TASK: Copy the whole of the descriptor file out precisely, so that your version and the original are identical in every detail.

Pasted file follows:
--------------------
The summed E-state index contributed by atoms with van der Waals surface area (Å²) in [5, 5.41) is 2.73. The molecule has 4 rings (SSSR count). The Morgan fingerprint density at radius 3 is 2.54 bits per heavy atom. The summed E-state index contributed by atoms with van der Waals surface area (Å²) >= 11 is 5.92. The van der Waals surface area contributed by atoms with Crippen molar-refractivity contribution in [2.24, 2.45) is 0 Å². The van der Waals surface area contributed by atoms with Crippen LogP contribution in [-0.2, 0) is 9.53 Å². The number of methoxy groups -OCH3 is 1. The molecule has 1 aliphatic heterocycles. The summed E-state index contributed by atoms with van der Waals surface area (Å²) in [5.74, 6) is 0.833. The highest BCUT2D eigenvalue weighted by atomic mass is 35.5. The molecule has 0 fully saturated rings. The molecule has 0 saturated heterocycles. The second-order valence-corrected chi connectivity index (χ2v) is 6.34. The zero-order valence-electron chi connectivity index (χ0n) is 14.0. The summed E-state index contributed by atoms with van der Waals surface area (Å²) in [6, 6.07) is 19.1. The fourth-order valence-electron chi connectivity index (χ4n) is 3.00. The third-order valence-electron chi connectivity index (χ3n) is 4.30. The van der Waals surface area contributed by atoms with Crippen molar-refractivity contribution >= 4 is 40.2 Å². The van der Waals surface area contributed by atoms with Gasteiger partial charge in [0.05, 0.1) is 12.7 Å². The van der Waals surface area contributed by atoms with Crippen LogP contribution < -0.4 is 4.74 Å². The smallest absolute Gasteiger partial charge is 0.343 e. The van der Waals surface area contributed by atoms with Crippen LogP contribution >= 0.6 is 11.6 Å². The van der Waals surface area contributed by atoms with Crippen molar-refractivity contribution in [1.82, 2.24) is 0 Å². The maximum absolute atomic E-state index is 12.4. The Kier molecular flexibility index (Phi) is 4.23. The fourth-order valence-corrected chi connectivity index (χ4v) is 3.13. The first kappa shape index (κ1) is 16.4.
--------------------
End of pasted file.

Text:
The summed E-state index contributed by atoms with van der Waals surface area (Å²) in [5, 5.41) is 2.73. The molecule has 4 rings (SSSR count). The Morgan fingerprint density at radius 3 is 2.54 bits per heavy atom. The summed E-state index contributed by atoms with van der Waals surface area (Å²) >= 11 is 5.92. The van der Waals surface area contributed by atoms with Crippen molar-refractivity contribution in [2.24, 2.45) is 0 Å². The van der Waals surface area contributed by atoms with Crippen LogP contribution in [-0.2, 0) is 9.53 Å². The number of methoxy groups -OCH3 is 1. The molecule has 1 aliphatic heterocycles. The summed E-state index contributed by atoms with van der Waals surface area (Å²) in [5.74, 6) is 0.833. The highest BCUT2D eigenvalue weighted by atomic mass is 35.5. The molecule has 0 fully saturated rings. The molecule has 0 saturated heterocycles. The second-order valence-corrected chi connectivity index (χ2v) is 6.34. The zero-order valence-electron chi connectivity index (χ0n) is 14.0. The summed E-state index contributed by atoms with van der Waals surface area (Å²) in [6, 6.07) is 19.1. The fourth-order valence-electron chi connectivity index (χ4n) is 3.00. The third-order valence-electron chi connectivity index (χ3n) is 4.30. The van der Waals surface area contributed by atoms with Crippen molar-refractivity contribution >= 4 is 40.2 Å². The van der Waals surface area contributed by atoms with Gasteiger partial charge in [0.05, 0.1) is 12.7 Å². The van der Waals surface area contributed by atoms with Crippen LogP contribution < -0.4 is 4.74 Å². The smallest absolute Gasteiger partial charge is 0.343 e. The van der Waals surface area contributed by atoms with Crippen LogP contribution >= 0.6 is 11.6 Å². The van der Waals surface area contributed by atoms with Crippen molar-refractivity contribution in [1.82, 2.24) is 0 Å². The maximum absolute atomic E-state index is 12.4. The Kier molecular flexibility index (Phi) is 4.23. The fourth-order valence-corrected chi connectivity index (χ4v) is 3.13. The first kappa shape index (κ1) is 16.4.